From dazzling daffodils and sunny tulips, members of Preston Gardening Society have the golden opportunity to celebrate 50 years.
Back in 1967 like-minded folk with a green eye met at St Andrew’s Church Hall, in Tulketh Road, and formed the Preston Gardening, Floral and Houseplant Society.
Over the years the organisation has bloomed and developed, transforming into the Preston Gardening Society.
They meet regularly on the third Tuesday of each month and have two big shows a year – the Spring Show in March and the Summer Show in August.
The society sponsors bulbs and plants for member to grow or to enter those shows.
Steve Halliwell, chairman, says: “The object of the society is to promote an interest in gardening and allied activities.
“I have had a lifelong interest in natural history, and that has developed into an interest where nature has to be controlled to a certain extent.
“However, the less it’s controlled, the better. This newly-found interest has resulted in the joy of visits to some of our lovelier private gardens.
“For me, gardening is about therapy and getting away from the humdrum of life. I would say most people take up gardening seriously later in life when they have more time after retirement.”
The group organises guest speakers and well-known experts in the field of horticulture to offer advice to members.
Steve adds: “Our meetings are normally opened with an introduction by the chairman, which includes any relevant notices, reminders for future meetings, trips or shows, and welcoming a speaker. A question and answer session relating to the talk is followed by refreshments and a raffle.
“Ian Lowe visited the society in November, bringing with him seasonal ideas for wreaths and other festive decorations. There may be rules to follow in the construction of each item, but the content is, once again, a matter of personal preference and taste.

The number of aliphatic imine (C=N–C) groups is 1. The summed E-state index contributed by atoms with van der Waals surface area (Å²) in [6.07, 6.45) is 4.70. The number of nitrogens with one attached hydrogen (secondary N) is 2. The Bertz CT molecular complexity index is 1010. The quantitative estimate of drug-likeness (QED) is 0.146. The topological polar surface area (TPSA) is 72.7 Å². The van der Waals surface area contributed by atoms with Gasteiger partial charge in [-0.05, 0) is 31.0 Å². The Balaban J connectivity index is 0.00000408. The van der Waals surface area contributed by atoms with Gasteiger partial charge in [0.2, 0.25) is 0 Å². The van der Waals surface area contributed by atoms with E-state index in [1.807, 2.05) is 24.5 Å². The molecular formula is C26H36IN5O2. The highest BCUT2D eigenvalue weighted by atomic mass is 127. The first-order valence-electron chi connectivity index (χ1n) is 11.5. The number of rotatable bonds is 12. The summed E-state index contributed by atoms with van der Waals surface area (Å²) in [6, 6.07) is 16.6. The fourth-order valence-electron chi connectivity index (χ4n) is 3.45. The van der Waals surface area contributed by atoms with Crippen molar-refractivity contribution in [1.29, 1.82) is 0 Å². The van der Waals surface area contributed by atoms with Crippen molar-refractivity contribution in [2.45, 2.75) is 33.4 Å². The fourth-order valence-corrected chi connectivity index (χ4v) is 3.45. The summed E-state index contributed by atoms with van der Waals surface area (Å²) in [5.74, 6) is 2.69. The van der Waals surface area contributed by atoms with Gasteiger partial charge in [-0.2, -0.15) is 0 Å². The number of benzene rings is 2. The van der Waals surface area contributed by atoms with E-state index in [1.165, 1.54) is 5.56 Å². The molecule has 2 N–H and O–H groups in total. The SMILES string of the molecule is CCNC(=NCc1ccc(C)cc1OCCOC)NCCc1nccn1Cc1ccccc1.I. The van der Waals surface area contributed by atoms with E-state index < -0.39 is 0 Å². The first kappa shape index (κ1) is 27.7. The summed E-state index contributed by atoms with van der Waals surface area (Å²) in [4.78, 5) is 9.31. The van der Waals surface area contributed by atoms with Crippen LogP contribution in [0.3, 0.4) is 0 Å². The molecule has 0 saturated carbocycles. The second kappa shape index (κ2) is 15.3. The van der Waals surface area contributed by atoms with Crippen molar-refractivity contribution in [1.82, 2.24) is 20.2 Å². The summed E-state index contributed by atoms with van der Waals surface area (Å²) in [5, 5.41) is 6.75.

“His idea for a table centre decoration followed that of a wreath but in miniature, before standing it on a plain glass bowl containing wrapped sweets and a coiled set of battery-powered fairy lights. The final addition of a central candle can be made once the safety aspects have been considered. Those sweeties in the bowl could be very tempting to tiny hands.
“Bill Blackledge, gardening consultant at Radio Lancashire, has a programme where listeners can telephone in with their gardening queries. His visit to us in September saw him present his dos and don’ts of planting spring and summer bulbs in containers. It would seem that the only limit is your imagination. Have you ever thought of planting miniature daffodil bulbs in a hanging basket? Give it a try.”
Preston Gardening Society is particularly looking forward to former Myerscough College student and gardening broadcaster Christine Walkden visiting in September.
Steve adds: “Christine’s visit is very exciting for us and forms part of our golden anniversary celebrations. She has gardened since the age of 10 and describes herself, among other things, as a gardener, lecturer, trainer, garden centre advisor, tour leader and guide, writer, photographer, and broadcaster. Tickets are already on sale at £12.”
Steve will be presenting a talk on Tuesday January 17 about his monthly visits to the gardens at Gresgarth Hall, Caton, looking at how the garden changes and then develops as the months pass.
Visitors are welcome to attend and see what the group has to offer. The meeting starts at 7.30pm.
Annual membership is £10, plus £1 per visit. For non-members, entry is £3 per visit.
For more information on the group visit www.prestongardeningsociety.com.